With a long history of opposition to a US-mediated Israeli-Palestinian peace process, the Brotherhood has emerged in the front lines of many of the protests against the president’s recognition of Jerusalem. Muslim Brothers organized the biggest popular protest in Jordan in a decade and demanded the closure of the Israeli embassy in Amman. Beyond leading demonstrations in Kuwait, Brother members of parliament called on the government to review its ties with Washington and disinvest from the United States.

Mr. Trump’s move has also strengthened Brotherhood offshoots like Hamas, the Islamist group that controls the Gaza Strip. Confronted with protests against its inability to break a crippling, economic stranglehold by Egypt, Israel and the Palestine Authority that starved the Strip of electricity and forced government workers to go unpaid for months, Hamas was forced by the UAE and Egypt to enter into a reconciliation agreement with Palestinian President Mahmoud’s Abbas’ Al Fatah movement and entertain an independent governance position for powerful but controversial, Abu Dhabi-backed former Palestinian security chieftain Mohammed Dahlan.

The second factor are Houth ballistic missile strikes, including the firing in November of a projectile at the international airport of the Saudi capital Riyadh, subsequent claims and denials of a Houthi missile fired towards the UAE, the December 2017 targeting of the Al Yamama palace of the Saudi royal court as King Salman and Prince Mohammed were chairing a meeting of the kingdom’s leaders, and the Houthi threat of further attacks. A Saudi military spokesman said the kingdom had intercepted 83 ballistic missiles since the Yemen war started almost three years ago.

There is little doubt that the Saudi-UAE intervention in Yemen has fortified ties between the Houthis and Iran. Yet the recent theatrical display of Houthi missile parts and other weaponry that was made possible by Saudi Arabia and the UAE left their provenance in doubt. There was no smoking gun that established beyond doubt that Iran could be held responsible for the missile strikes. The missiles and other items could well have originated in Iran, they could also have come from elsewhere. Whether supplied by Iran or not, United Nations monitors reported to the Security Council that remnants of ballistic missiles launched into Saudi Arabia by Houthi rebels appeared to have been designed and produced by Iran.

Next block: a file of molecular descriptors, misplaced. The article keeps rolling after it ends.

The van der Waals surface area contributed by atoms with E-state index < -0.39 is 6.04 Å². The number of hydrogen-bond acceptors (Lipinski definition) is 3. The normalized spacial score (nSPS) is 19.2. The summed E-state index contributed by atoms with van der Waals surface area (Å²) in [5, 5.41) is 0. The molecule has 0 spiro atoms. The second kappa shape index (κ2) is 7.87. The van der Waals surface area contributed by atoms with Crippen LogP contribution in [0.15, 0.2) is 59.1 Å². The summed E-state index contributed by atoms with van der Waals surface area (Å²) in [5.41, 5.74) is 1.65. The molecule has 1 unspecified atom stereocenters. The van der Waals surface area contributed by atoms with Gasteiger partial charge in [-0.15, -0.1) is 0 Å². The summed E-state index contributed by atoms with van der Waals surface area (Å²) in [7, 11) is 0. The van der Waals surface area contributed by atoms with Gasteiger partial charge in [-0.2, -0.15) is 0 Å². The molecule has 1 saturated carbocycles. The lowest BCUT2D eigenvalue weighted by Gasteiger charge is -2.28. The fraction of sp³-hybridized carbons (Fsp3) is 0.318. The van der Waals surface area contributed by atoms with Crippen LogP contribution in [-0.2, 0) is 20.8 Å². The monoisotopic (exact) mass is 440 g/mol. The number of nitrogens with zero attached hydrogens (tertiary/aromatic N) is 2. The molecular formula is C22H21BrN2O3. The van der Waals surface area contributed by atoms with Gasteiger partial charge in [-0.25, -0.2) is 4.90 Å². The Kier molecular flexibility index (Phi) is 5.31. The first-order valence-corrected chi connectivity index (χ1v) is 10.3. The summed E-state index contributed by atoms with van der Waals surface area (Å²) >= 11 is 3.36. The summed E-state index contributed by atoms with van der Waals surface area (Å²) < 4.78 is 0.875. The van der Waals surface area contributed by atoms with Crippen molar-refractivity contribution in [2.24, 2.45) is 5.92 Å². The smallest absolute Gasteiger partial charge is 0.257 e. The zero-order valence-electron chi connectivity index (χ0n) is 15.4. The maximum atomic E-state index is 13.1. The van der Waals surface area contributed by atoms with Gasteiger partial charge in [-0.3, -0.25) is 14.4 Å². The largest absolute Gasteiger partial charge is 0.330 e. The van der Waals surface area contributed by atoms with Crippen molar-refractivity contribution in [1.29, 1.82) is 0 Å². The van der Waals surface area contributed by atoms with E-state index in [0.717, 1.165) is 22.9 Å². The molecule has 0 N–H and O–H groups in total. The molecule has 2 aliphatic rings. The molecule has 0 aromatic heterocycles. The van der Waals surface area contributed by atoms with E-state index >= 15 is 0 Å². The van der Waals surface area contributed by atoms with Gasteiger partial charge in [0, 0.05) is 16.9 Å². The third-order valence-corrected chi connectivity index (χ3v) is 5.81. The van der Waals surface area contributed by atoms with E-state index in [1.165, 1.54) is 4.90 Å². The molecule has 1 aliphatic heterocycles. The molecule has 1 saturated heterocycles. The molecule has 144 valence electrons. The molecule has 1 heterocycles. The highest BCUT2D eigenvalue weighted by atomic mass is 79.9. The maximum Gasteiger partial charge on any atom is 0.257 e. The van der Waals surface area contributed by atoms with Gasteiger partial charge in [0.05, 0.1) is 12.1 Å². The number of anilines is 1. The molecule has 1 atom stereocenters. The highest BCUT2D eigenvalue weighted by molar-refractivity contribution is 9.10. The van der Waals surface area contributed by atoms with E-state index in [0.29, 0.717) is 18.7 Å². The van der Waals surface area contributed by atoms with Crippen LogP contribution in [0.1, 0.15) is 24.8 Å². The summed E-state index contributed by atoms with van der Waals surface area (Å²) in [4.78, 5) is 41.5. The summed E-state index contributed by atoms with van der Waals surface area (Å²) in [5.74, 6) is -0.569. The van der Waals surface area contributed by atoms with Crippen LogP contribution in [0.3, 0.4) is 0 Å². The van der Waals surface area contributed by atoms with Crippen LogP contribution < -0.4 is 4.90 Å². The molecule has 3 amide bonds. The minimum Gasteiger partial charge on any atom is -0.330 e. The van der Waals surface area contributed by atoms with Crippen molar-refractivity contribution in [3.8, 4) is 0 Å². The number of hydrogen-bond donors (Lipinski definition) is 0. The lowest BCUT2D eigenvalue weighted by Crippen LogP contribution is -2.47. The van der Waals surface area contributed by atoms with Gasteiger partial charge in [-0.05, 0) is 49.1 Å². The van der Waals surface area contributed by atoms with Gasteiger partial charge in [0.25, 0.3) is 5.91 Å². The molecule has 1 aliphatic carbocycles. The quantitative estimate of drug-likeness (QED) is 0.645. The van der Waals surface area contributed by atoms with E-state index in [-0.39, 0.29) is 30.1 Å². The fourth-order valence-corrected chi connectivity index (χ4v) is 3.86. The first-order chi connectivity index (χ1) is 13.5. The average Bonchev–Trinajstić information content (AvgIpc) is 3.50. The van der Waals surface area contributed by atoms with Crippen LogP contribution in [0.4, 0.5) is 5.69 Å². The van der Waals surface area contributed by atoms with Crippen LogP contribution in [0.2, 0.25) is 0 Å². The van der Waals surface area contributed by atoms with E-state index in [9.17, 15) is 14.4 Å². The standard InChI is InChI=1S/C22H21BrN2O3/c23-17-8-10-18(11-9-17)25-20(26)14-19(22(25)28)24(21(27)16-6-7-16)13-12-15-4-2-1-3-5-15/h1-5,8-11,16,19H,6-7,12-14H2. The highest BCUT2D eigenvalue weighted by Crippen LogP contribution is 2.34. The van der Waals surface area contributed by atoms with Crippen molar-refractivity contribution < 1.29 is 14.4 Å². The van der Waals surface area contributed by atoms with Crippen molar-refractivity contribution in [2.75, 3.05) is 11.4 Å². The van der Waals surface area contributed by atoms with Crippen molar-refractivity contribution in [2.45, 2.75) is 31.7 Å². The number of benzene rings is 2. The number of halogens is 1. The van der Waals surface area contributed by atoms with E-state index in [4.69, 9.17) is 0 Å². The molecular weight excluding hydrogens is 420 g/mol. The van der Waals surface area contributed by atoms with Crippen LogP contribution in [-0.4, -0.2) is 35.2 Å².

Iran insisted that it had not supplied the missiles, but said it would continue to support the Houthis and other “resistance forces” in the region. “Victory in Iraq, Syria, Lebanon and Yemen will continue as long as the resistance coalition defends its achievements. And as long as necessary, we will have a presence in these countries… We must assist these countries and establish a barrier against the American influence,” said Ali Akbar Velayati, a senior aide to Iranian Supreme Leader Ali Khamenei and former foreign minister.

Mr. Velayati’s remarks appeared to contradict Iranian President Hassan Rouhani’s denial that Iran had a military presence in Yemen and was assisting the Houthis. So did an earlier admission by Islamic Revolutionary Guards Corps commander Mohammad Ali Jafari that Iran was providing the Houthis with “advisory military assistance,” the phrase the Islamic republic used for its support of militias in Syria and Iraq.

Evidence of Iranian military support for the Houthis has been mounting. The Australian government released in January pictures of anti-armour weapons that were seized off the Yemeni coast and had been manufactured in Iran. A report in late 2016 by Conflict Armament Research concluded that a weapons pipeline extended from Iran to Yemen as well as Somalia that involved “transfer, by dhow, of significant quantities of Iranian-manufactured weapons and weapons that plausibly derive from Iranian stockpiles.”